Let's look at many perspectives
PERSPECTIVE #1 : SELECTs against MyISAM tables
If you are doing only SELECTs, you need to run this query:
(SELECT LEAST(POWER(2,32),KBS1) KBS
FROM (SELECT SUM(index_length) KBS1
WHERE engine='MyISAM' AND
table_schema NOT IN ('information_schema','mysql')) AA ) A,
(SELECT 2 PowerOf1024) B;
This will recommend the correct size for the MyISAM Key Cache. This maxs at 4GB for 32-bit. You can go higher on 64-bit machines. Yet, use common sense based on the amount of RAM the DB Server has. This should be a concern for you because only the pages from the .MYI are cached. Any thing from the .MYD must be read from disk over and over again.
If the amount of RAM recommended from this query far exceeds the amount of RAM installed by orders of magnitude, just set key_buffer_size to 4G and call it a day on this perspective.
PERSPECTIVE #2 : Leveraging Different Row Formats for MyISAM tables
Altering MyISAM tables to use a FIXED row format can increases overall performance for SELECTs. Why ?
Since CHAR fields require less string manipulation because of fixed field widths, index lookups against CHAR field are on average 20% faster than that of their VARCHAR counterparts. This is not any conjecture on my part.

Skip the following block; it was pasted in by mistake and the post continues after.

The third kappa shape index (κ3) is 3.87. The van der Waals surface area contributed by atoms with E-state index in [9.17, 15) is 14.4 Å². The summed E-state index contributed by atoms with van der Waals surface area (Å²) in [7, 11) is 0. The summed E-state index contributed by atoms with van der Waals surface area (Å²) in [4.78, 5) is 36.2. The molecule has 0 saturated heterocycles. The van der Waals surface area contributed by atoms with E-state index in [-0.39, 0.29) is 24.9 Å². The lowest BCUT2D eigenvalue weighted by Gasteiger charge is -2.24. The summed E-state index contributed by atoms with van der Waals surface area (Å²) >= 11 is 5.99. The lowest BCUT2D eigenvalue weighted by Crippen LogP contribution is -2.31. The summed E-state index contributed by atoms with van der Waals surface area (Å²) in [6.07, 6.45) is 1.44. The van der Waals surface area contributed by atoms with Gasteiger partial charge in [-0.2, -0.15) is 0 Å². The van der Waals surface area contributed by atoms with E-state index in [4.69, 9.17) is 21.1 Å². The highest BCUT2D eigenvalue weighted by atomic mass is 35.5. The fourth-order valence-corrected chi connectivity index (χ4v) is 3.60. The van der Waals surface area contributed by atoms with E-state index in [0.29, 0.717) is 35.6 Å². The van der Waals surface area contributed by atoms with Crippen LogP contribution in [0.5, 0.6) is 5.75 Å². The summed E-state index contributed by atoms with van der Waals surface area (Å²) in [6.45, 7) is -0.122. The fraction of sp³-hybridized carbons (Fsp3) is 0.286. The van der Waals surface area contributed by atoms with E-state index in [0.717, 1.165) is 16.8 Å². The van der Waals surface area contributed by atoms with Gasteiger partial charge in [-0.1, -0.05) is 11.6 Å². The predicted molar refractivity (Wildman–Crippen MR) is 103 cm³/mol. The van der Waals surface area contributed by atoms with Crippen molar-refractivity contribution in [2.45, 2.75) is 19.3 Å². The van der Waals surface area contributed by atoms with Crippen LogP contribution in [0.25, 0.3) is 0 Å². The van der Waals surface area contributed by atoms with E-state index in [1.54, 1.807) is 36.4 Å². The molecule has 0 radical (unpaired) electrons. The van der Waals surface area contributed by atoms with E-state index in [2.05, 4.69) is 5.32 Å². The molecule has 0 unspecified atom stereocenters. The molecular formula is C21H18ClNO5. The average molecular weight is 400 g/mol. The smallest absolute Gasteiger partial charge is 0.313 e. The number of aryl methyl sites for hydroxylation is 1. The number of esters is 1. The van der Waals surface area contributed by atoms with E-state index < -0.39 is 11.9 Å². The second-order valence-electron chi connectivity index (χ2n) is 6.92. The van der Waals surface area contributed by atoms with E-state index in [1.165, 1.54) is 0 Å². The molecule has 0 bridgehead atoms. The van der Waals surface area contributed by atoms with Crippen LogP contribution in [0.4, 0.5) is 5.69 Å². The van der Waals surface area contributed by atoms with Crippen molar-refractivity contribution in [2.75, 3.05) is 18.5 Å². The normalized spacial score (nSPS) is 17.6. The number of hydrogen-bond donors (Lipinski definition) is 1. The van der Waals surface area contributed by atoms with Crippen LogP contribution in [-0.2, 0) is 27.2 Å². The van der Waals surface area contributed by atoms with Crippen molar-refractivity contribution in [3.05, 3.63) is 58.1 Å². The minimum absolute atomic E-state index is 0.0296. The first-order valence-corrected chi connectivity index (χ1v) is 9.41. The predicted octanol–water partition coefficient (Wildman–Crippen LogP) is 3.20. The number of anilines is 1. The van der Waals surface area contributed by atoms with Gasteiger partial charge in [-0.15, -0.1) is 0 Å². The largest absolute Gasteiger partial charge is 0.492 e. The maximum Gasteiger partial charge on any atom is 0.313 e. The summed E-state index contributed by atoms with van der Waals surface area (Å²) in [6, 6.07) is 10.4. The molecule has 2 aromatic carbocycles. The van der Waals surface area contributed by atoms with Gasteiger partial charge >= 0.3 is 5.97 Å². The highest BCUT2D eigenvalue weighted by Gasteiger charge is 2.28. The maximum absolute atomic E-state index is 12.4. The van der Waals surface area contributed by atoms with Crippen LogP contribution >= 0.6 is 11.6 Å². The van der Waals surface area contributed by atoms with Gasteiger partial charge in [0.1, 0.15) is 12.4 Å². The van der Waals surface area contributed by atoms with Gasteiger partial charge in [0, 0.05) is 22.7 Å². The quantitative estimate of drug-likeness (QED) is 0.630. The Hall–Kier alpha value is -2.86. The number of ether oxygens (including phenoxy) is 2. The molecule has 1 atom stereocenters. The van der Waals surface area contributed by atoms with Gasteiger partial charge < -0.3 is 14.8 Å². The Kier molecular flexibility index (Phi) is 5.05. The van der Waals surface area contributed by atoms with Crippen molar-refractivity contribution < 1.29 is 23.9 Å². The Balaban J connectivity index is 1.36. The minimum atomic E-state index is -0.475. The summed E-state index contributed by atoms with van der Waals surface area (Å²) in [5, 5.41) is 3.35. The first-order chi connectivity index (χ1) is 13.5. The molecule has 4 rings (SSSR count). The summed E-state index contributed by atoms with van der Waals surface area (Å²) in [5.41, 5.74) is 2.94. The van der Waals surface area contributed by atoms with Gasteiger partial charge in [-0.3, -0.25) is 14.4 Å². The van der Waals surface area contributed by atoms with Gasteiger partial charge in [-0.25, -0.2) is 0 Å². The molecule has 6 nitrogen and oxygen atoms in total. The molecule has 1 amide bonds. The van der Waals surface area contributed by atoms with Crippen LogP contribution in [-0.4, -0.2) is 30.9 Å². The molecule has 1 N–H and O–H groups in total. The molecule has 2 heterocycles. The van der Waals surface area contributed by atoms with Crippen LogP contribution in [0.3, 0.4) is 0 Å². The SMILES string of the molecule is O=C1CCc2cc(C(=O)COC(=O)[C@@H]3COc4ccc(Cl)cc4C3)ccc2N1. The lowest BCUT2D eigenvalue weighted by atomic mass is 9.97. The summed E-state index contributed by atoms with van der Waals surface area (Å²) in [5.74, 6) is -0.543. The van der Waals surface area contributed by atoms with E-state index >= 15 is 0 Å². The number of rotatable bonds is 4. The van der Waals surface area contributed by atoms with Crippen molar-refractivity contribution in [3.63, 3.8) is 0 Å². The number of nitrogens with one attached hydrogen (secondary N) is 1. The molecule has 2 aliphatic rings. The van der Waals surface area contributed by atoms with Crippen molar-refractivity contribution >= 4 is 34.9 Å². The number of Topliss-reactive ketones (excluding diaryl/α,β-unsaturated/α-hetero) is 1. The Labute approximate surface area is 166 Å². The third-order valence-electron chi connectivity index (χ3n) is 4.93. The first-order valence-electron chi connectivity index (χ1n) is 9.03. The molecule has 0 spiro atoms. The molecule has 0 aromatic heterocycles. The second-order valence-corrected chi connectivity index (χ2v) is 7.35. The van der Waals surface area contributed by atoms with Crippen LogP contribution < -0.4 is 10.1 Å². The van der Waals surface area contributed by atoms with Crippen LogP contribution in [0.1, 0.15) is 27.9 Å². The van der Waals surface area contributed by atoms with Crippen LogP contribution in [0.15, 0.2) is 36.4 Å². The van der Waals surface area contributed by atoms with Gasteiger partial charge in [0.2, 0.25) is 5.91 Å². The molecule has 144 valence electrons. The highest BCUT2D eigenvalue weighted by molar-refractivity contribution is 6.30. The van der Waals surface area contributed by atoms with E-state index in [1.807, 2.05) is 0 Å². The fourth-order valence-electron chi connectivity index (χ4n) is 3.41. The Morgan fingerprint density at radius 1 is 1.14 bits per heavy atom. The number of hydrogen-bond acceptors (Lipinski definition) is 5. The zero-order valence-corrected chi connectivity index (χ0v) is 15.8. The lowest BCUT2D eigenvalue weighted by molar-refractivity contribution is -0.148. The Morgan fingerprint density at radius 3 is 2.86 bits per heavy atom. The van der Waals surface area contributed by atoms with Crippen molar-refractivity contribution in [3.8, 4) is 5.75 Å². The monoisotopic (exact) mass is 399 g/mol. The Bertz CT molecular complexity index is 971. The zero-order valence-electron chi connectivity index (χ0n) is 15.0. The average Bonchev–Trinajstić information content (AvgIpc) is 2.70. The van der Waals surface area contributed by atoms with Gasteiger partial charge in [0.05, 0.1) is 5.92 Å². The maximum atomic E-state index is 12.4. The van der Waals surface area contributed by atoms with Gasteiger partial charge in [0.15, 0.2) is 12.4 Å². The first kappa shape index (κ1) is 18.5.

The book MySQL Database Design and Tuning performed something marvelous on a MyISAM table to prove this. The example in the book did something like the following:
ALTER TABLE tblname ROW_FORMAT=FIXED;
This directive forces are VARCHARs to have the fixed amount of space allocate like that of a CHAR. I did this at my previous job back in 2007 and took a 300GB table and sped up index lookups by 20%.
Of course, by changing the ROW_FORMAT to FIXED, you will be double the MyISAM table's size in the worst case scenario. If you choose to do this, make sure you have sufficient diskspace.
PERSPECTIVE #3 : Limits on the Number of Open Files from mysqld's vantage point.
Whenever you startup mysqld, many variables are set based on /etc/my.cnf. The rare exception is the option open_files_limit. If my.cnf does not have this setting, mysqld will attempt to compute the best number for this option such that mysqld can still operate and leave whatever files handles available to the OS.
You can set this number higher strictly at your own risk.
PERSPECTIVE #4 : Disk Considerations
Since your storage engine of choice is MyISAM, you must have fast reading disks since data pages are never cached. Please use RAID10 sets. They are easier to do disk maintenances on than other setups. You can could also go with SSD drives. Whatever you choose, prepare for aging disks and periodic disk maintenances. Make sure your RAID cards have the latest firmware upgrades.
All the information you supplied must be examined from these 4 perspectives. You must strike a good balance and may have to make concessions on your choices based on either budget, available hardware, amount of diskspace, and overall limitations of MyISAM that you have not anticipated.